After a spike in wiper attacks on the power grid in October failed to produce the desired failure of the power grid and the military took over the task of depriving civilians of heat, running water and power by kinetic means, the cyber activity has shifted largely to nuisance level attacks. By early winter, DDoS attacks accounted for about 70% of all incidents, with malware attacks constituting steadily under 10% of incidents. Most attacks were performed by hacktivist collectives and privateering criminals, with only under a quarter of all incidents being attributed by researchers to the government sponsored actors.
That being said, Britain’s National Cyber Security Centre still considers Russia’s cyber campaign to be “probably the most sustained and intensive cyber-campaign on record” and David Cattler, top NATO intelligence official, stated that Russia had used more destructive malware against Ukraine by spring “than the rest of the world’s cyber-powers combined typically use in a given year”. We thus cannot overstate the importance of Ukrainian cyber defenses. The chief of UK signals-intelligence agency GCHQ Jeremy Fleming has observed in summer that Ukraine’s response has been “arguably…the most effective defensive cyber-activity in history”.
There is no doubt that Ukraine has done a lot to make itself a hard target in recent years as Moscow has been giving Kyiv reasons to do so at least since the annexation of Crimea in 2014. There were black outs, attacks on banks or “test runs” on dams. By the beginning of the war against the much larger military, Ukraine had a contingency plan ready.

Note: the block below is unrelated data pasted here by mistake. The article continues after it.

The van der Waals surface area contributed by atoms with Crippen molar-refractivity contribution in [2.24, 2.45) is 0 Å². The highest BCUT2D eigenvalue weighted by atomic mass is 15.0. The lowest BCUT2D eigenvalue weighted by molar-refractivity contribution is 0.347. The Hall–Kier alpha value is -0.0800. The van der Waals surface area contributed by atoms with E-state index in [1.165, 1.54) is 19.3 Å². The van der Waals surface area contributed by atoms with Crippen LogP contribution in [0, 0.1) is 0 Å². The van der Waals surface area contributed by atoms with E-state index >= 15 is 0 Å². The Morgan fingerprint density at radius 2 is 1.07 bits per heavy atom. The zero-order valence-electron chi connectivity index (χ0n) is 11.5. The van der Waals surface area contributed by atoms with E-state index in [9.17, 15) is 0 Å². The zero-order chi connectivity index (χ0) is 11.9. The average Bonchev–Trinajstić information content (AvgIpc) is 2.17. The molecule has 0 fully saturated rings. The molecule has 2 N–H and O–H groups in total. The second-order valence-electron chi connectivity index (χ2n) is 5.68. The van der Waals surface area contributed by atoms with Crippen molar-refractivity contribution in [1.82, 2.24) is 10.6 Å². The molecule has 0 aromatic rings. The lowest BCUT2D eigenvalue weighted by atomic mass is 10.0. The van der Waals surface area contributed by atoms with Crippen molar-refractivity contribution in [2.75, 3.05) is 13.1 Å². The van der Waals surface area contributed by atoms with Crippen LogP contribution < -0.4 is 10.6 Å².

Many crucial services were transferred to data centers outside of the country, beyond the reach of Russian fires. Ukraine’s military, contrary to many Russian units, had prepared alternative means of communication. Amazon helped in developing cloud-based backups of essential government data, putting essentially the whole government “into a box”. Or more precisely suitcase-sized solid-state hard drives, called Snowball Edge units. Critical infrastructure and economic information, more than 10 million gigabytes of data, including information from 27 Ukrainian ministries, have been flown out the country and put into cloud.
NATO provided access to its repository of known malware, Britain provided firewalls and forensic capabilities, the US pledged large but publicly undisclosed assistance, the EU digital governance powerhouse Estonia offered help based on its long term success in the digitalization of the economy. Western assistance did not stop with governments and militaries though, besides the aforementioned help from Amazon, Microsoft alone pledged $400 m in free help, being quickly followed by other companies from the industry, providing tools and know-how. Cyber officials have however noted that the cooperation has been far from one sided. Marcus Willett, a former head of cyber issues for GCHQ was quoted stating that “…the Ukrainians taught the US and the UK more about Russian cyber-tactics than they learned from them”.
Some commentators wonder whether Russia’s cyber-prowess or the overall effectiveness of cyber attacks in a major war might have been overrated. Though cyberwarfare has proven to be far from a one-click armageddon option, it now constitutes an integral and important part of interstate conflict. The preliminary takeaway for many analysts is that American capabilities in the high-end of the spectrum in cyber-domain exceeds those of Russia by even larger margin than previously thought, but we should keep some qualifications in mind.